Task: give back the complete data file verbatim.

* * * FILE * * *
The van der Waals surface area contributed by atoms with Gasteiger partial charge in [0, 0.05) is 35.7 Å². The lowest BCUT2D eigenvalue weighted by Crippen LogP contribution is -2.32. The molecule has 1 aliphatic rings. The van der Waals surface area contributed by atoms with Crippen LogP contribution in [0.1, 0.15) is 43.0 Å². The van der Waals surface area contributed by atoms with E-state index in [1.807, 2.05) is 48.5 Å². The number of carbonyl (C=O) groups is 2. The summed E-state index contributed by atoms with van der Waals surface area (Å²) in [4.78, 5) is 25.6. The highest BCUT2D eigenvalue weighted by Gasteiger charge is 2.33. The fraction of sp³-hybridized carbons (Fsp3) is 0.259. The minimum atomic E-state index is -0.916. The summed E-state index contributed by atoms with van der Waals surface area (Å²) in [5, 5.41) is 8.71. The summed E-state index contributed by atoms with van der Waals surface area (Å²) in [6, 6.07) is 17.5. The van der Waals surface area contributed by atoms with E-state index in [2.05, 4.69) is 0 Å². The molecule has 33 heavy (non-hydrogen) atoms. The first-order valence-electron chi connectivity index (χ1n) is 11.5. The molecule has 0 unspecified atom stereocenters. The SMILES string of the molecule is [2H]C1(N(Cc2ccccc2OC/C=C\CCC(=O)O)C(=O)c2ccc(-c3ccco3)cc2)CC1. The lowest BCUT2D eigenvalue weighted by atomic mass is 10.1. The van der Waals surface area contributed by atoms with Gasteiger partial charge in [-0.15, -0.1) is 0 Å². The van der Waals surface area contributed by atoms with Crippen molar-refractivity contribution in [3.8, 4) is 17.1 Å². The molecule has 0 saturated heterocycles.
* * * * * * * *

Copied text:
The van der Waals surface area contributed by atoms with Gasteiger partial charge in [0, 0.05) is 35.7 Å². The lowest BCUT2D eigenvalue weighted by Crippen LogP contribution is -2.32. The molecule has 1 aliphatic rings. The van der Waals surface area contributed by atoms with Crippen LogP contribution in [0.1, 0.15) is 43.0 Å². The van der Waals surface area contributed by atoms with E-state index in [1.807, 2.05) is 48.5 Å². The number of carbonyl (C=O) groups is 2. The summed E-state index contributed by atoms with van der Waals surface area (Å²) in [4.78, 5) is 25.6. The highest BCUT2D eigenvalue weighted by Gasteiger charge is 2.33. The fraction of sp³-hybridized carbons (Fsp3) is 0.259. The minimum atomic E-state index is -0.916. The summed E-state index contributed by atoms with van der Waals surface area (Å²) in [5, 5.41) is 8.71. The summed E-state index contributed by atoms with van der Waals surface area (Å²) in [6, 6.07) is 17.5. The van der Waals surface area contributed by atoms with E-state index in [2.05, 4.69) is 0 Å². The molecule has 33 heavy (non-hydrogen) atoms. The first-order valence-electron chi connectivity index (χ1n) is 11.5. The molecule has 0 unspecified atom stereocenters. The SMILES string of the molecule is [2H]C1(N(Cc2ccccc2OC/C=C\CCC(=O)O)C(=O)c2ccc(-c3ccco3)cc2)CC1. The lowest BCUT2D eigenvalue weighted by atomic mass is 10.1. The van der Waals surface area contributed by atoms with Gasteiger partial charge in [-0.15, -0.1) is 0 Å². The van der Waals surface area contributed by atoms with Crippen molar-refractivity contribution in [3.8, 4) is 17.1 Å². The molecule has 0 saturated heterocycles.